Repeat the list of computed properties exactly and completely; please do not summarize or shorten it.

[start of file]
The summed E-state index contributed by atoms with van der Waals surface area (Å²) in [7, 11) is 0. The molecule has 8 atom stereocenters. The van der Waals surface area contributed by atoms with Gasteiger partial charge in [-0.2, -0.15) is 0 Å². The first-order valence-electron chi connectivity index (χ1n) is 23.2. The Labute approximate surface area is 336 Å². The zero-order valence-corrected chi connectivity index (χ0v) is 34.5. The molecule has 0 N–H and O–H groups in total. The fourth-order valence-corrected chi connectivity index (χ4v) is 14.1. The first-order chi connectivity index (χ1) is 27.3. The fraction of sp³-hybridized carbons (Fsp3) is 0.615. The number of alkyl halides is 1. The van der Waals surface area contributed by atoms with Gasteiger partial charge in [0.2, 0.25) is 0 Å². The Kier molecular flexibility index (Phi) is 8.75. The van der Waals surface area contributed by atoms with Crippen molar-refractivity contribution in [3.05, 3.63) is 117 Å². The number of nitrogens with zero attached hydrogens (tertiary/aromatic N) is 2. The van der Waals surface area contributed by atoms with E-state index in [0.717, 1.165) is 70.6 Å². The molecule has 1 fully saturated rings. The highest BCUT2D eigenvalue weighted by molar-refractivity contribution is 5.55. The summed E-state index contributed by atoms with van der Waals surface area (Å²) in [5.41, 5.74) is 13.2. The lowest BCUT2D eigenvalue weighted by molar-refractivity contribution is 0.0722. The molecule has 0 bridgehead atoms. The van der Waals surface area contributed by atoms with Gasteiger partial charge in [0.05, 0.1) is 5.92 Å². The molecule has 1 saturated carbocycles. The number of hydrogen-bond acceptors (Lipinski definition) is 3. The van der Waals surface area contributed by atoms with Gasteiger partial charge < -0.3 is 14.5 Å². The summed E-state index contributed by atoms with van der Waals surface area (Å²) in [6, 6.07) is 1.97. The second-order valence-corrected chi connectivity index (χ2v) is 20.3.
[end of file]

The summed E-state index contributed by atoms with van der Waals surface area (Å²) in [7, 11) is 0. The molecule has 8 atom stereocenters. The van der Waals surface area contributed by atoms with Gasteiger partial charge in [-0.2, -0.15) is 0 Å². The first-order valence-electron chi connectivity index (χ1n) is 23.2. The Labute approximate surface area is 336 Å². The zero-order valence-corrected chi connectivity index (χ0v) is 34.5. The molecule has 0 N–H and O–H groups in total. The fourth-order valence-corrected chi connectivity index (χ4v) is 14.1. The first-order chi connectivity index (χ1) is 27.3. The fraction of sp³-hybridized carbons (Fsp3) is 0.615. The number of alkyl halides is 1. The van der Waals surface area contributed by atoms with Gasteiger partial charge in [0.2, 0.25) is 0 Å². The Kier molecular flexibility index (Phi) is 8.75. The van der Waals surface area contributed by atoms with Crippen molar-refractivity contribution in [3.05, 3.63) is 117 Å². The number of nitrogens with zero attached hydrogens (tertiary/aromatic N) is 2. The van der Waals surface area contributed by atoms with E-state index in [0.717, 1.165) is 70.6 Å². The molecule has 1 fully saturated rings. The highest BCUT2D eigenvalue weighted by molar-refractivity contribution is 5.55. The summed E-state index contributed by atoms with van der Waals surface area (Å²) in [5.41, 5.74) is 13.2. The lowest BCUT2D eigenvalue weighted by molar-refractivity contribution is 0.0722. The molecule has 0 bridgehead atoms. The van der Waals surface area contributed by atoms with Gasteiger partial charge in [0.05, 0.1) is 5.92 Å². The molecule has 1 saturated carbocycles. The number of hydrogen-bond acceptors (Lipinski definition) is 3. The van der Waals surface area contributed by atoms with Gasteiger partial charge < -0.3 is 14.5 Å². The summed E-state index contributed by atoms with van der Waals surface area (Å²) in [6, 6.07) is 1.97. The second-order valence-corrected chi connectivity index (χ2v) is 20.3.